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REDSTONE ARSENAL, Ala. - The Army's High Energy Laser Systems Test Facility will take a major step in establishing a Solid State Laser Testbed Experiment with the addition of a high power solid state laser to the facility.

The U.S. Army Space and Missile Defense Command/Army Forces Strategic Command, which operates HELSTF on White Sands Missile Range, New Mexico, has contracted through BAE Systems with Northrop Grumman to relocate the Joint High Power Solid State Laser (JHPSSL) Phase 3 system from the company's laser facility in Redondo Beach, Calif., to HELSTF. Field testing is expected to begin this year.

JHPSSL is a Joint solid state laser Science & Technology effort executed by USASMDC/ARSTRAT that achieved weapon level (100kW+) performance in the laboratory. This accomplishment marked the first time that a SSL achieved the level of performance required for weapon applications of interest to the Army. This device, built by Northrop Grumman, is one of two SSL laboratory devices being developed in cooperation with the High Energy Laser Joint Technology Office and other services. The second device, being built by Textron Corp., also achieved 100 kW performance this year. A 100kW laser can rapidly heat a target causing various catastrophic effects, such as exploding a warhead or airframe failure.

"Northrop proved that a laser powered by electricity could generate a beam powerful enough to destroy targets in the battlefield," said Dr. Brian Strickland, the Army's manager for JHPSSL. "With this major hurdle overcome, the next step would be to take the laser from the laboratory to the field and begin shooting down missiles with it," Strickland continued.

HELSTF offers extensive capabilities and infrastructure for testing a wide array of laser technology programs and weapons. Located at White Sands Missile Range, N.M., HELSTF has access to WSMR's 3,200 square miles of restricted land area and 7,000 square miles of restricted airspace in which to conduct static and dynamic live fire, lethality, vulnerability, and material interaction testing. HELSTF, a DoD MRTFB activity, is an approved above-the-horizon high energy laser (HEL) test range and has a close working relationship with the Laser Clearinghouse.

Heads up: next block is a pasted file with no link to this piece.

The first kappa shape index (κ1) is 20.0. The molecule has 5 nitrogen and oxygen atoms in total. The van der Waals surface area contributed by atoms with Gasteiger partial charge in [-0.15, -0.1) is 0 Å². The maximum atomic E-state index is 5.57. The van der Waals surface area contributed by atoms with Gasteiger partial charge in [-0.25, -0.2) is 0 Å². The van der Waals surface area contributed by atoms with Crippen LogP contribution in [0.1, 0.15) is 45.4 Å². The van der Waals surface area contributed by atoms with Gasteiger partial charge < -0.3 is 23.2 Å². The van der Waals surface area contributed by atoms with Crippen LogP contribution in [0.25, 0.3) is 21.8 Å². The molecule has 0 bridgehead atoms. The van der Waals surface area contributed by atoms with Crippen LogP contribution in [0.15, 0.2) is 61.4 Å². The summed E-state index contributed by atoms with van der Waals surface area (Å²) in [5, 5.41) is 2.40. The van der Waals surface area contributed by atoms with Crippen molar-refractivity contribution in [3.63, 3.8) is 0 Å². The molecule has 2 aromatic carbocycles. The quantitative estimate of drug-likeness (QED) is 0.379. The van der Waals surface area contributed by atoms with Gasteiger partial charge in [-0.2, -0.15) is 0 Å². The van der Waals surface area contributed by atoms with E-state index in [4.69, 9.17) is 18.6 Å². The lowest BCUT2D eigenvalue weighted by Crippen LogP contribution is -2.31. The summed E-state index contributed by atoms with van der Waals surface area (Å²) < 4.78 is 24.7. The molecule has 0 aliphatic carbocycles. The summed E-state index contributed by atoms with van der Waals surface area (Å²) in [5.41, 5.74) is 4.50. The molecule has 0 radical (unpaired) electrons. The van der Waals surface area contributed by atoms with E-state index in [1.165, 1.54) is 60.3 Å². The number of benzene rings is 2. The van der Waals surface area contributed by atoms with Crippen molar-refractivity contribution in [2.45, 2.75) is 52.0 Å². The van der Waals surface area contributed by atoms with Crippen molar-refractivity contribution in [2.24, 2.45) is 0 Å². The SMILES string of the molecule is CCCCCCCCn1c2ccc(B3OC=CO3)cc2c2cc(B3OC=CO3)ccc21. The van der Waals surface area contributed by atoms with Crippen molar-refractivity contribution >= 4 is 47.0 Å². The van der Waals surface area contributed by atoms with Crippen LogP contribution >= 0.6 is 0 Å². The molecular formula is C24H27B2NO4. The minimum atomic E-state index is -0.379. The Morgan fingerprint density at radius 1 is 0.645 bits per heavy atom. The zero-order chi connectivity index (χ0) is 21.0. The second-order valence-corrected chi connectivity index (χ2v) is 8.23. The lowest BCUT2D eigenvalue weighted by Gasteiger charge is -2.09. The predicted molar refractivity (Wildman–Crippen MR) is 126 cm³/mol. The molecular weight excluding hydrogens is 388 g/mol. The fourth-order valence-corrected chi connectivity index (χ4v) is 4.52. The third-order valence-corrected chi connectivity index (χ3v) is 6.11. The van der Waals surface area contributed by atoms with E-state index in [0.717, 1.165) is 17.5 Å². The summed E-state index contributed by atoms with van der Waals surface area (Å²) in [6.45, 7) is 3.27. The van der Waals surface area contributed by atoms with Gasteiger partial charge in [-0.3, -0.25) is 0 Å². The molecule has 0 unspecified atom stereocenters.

"The SSLTE offers a great opportunity for HELSTF to take the lead establishing itself as the range of choice for Directed Energy testing," said Col. James Jaworski, director of HELSTF. "HELSTF is the only open range capable of providing the DoD with true target lethality and vulnerability parameters at tactically relevant ranges and environments, and at HEL weapon system power levels," Jaworski continued. "This will build the foundation to provide the warfighter with a new and substantial capability."

When the 100kW SSL laboratory device is relocated to HELSTF, the laser will be coupled to an existing beam director to establish a Solid State Laser Testbed Experiment. The SSLTE will be utilized to test and evaluate the SSL capability, with scalable power up to a 100kW, to accomplish a variety of missions of interest to the Army. The results of these tests will be the basis for directing future development of SSLs as a weapon system.

For more than thirty years, the Army and other DOD organizations have developed and tested a variety of directed energy devices, including both chemical and solid state lasers. High-power chemical lasers proved to be successful in testing against rockets, artillery and mortars (RAM), but used chemical fuels that would cause a large logistical burden for the warfighter. In 2005 the Army decided to focus on all-electric SSLs as the lower cost high energy laser (HEL) path to the future, with the only consumable being diesel fuel for electric generators.

When weaponized, a 100kW class SSL will be capable of protecting the warfighter against RAM threats and unmanned aerial systems. Other mission applications for scalable high power SSLs include stand-off negation of unexploded ordnance and Improvised Explosive Devices (IEDs), anti-sensor applications, and precision strike with minimal collateral damage.